LONDON — Gene therapy specialist Oxford Biomedica plc has developed a technique that simultaneously improves the safety profile of lentivirus vectors and increases their carrying capacity.

Vectors based on lentiviruses can be used to target a wider range of cell types than more commonly used retroviral vectors, because they can transfer genes to non dividing cells. However, safety problems have until now posed major challenges to their use.

Andrew Wood, finance director of Oxford Biomedica, told BioWorld International, "You would expect any viral vector to be disabled so it can't replicate. What we have done is removed nearly all the accessory genes from lentivirus HIV Type 1 that are associated with HIV pathology, whilst retaining its ability to transduce cells. This has two major advantages: the lentivirus is not carrying genes with pathological indications, and it has a greater carrying capacity."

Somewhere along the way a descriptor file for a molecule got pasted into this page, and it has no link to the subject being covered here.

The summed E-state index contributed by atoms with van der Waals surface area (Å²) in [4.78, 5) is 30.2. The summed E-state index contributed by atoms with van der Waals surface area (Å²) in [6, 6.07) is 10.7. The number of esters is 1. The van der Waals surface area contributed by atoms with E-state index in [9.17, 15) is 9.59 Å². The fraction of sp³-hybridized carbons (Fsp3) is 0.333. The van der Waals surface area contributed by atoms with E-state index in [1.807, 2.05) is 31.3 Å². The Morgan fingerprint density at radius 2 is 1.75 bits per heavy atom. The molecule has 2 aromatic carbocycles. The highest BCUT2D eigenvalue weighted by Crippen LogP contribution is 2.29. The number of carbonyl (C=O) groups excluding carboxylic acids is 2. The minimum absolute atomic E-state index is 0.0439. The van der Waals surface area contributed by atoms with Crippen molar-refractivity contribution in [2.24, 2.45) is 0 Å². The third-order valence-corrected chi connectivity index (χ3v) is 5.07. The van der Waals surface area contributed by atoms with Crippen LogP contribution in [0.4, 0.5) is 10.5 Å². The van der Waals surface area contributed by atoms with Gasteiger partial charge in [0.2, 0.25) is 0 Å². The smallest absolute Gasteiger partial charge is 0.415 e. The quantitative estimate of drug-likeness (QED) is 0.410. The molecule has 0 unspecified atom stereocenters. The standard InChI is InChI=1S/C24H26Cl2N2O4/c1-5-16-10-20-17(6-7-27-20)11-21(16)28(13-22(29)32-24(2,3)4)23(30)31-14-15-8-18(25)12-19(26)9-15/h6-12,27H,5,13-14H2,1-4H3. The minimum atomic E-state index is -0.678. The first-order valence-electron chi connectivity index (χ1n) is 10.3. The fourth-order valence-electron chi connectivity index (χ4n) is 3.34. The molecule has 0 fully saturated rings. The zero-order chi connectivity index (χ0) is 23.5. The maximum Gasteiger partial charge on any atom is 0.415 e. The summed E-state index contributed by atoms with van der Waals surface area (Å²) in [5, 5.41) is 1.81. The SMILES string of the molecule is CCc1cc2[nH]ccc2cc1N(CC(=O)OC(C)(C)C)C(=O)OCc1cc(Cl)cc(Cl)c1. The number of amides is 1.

Details of the work are published in the January issue of The Journal of Virology.

Oxford Biomedica, of Oxford, U.K., intends to use the HIV Type 1 vector as the basis of an anti-HIV product. Wood said the company is unlikely to use it in any other indication, "not because it wouldn't be safe, more from the public relations point of view."

Instead, the company intends to apply the technique to another, non primate, lentivirus, which Wood said could be applied very broadly in gene therapy.

Although the HIV vector is prepared, the company is still working on the HIV therapeutic genes. "We would intend to enter clinical trials in 1999," he observed. "Our resources at the moment are focused on two clinical trials we are running in cancer." Wood said the company's strategy is to partner after Phase II.

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